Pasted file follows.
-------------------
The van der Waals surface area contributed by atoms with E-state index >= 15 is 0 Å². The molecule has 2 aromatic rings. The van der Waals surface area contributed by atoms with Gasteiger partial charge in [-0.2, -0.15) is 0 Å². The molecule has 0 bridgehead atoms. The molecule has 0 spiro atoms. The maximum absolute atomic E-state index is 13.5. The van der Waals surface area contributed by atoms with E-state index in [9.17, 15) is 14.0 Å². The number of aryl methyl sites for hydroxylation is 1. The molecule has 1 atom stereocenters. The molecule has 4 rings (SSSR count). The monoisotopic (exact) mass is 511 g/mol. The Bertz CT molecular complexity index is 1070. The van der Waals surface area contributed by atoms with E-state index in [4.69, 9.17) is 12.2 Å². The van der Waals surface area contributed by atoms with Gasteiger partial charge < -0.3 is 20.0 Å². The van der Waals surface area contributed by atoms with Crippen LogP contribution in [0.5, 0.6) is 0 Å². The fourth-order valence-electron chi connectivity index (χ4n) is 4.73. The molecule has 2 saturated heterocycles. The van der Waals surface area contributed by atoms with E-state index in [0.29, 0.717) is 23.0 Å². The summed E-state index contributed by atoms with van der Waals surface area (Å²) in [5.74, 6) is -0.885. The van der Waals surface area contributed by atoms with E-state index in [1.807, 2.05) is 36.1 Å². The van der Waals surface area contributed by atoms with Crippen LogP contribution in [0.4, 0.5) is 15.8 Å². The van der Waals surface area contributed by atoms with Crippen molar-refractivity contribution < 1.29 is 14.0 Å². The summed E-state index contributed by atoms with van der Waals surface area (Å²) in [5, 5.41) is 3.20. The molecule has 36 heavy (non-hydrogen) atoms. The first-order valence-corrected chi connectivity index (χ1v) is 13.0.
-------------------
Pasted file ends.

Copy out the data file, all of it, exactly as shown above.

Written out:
The van der Waals surface area contributed by atoms with E-state index >= 15 is 0 Å². The molecule has 2 aromatic rings. The van der Waals surface area contributed by atoms with Gasteiger partial charge in [-0.2, -0.15) is 0 Å². The molecule has 0 bridgehead atoms. The molecule has 0 spiro atoms. The maximum absolute atomic E-state index is 13.5. The van der Waals surface area contributed by atoms with E-state index in [9.17, 15) is 14.0 Å². The number of aryl methyl sites for hydroxylation is 1. The molecule has 1 atom stereocenters. The molecule has 4 rings (SSSR count). The monoisotopic (exact) mass is 511 g/mol. The Bertz CT molecular complexity index is 1070. The van der Waals surface area contributed by atoms with E-state index in [4.69, 9.17) is 12.2 Å². The van der Waals surface area contributed by atoms with Gasteiger partial charge < -0.3 is 20.0 Å². The van der Waals surface area contributed by atoms with Crippen LogP contribution in [0.5, 0.6) is 0 Å². The fourth-order valence-electron chi connectivity index (χ4n) is 4.73. The molecule has 2 saturated heterocycles. The van der Waals surface area contributed by atoms with E-state index in [0.29, 0.717) is 23.0 Å². The summed E-state index contributed by atoms with van der Waals surface area (Å²) in [5.74, 6) is -0.885. The van der Waals surface area contributed by atoms with E-state index in [1.807, 2.05) is 36.1 Å². The van der Waals surface area contributed by atoms with Crippen LogP contribution in [0.4, 0.5) is 15.8 Å². The van der Waals surface area contributed by atoms with Crippen molar-refractivity contribution < 1.29 is 14.0 Å². The summed E-state index contributed by atoms with van der Waals surface area (Å²) in [5, 5.41) is 3.20. The molecule has 36 heavy (non-hydrogen) atoms. The first-order valence-corrected chi connectivity index (χ1v) is 13.0.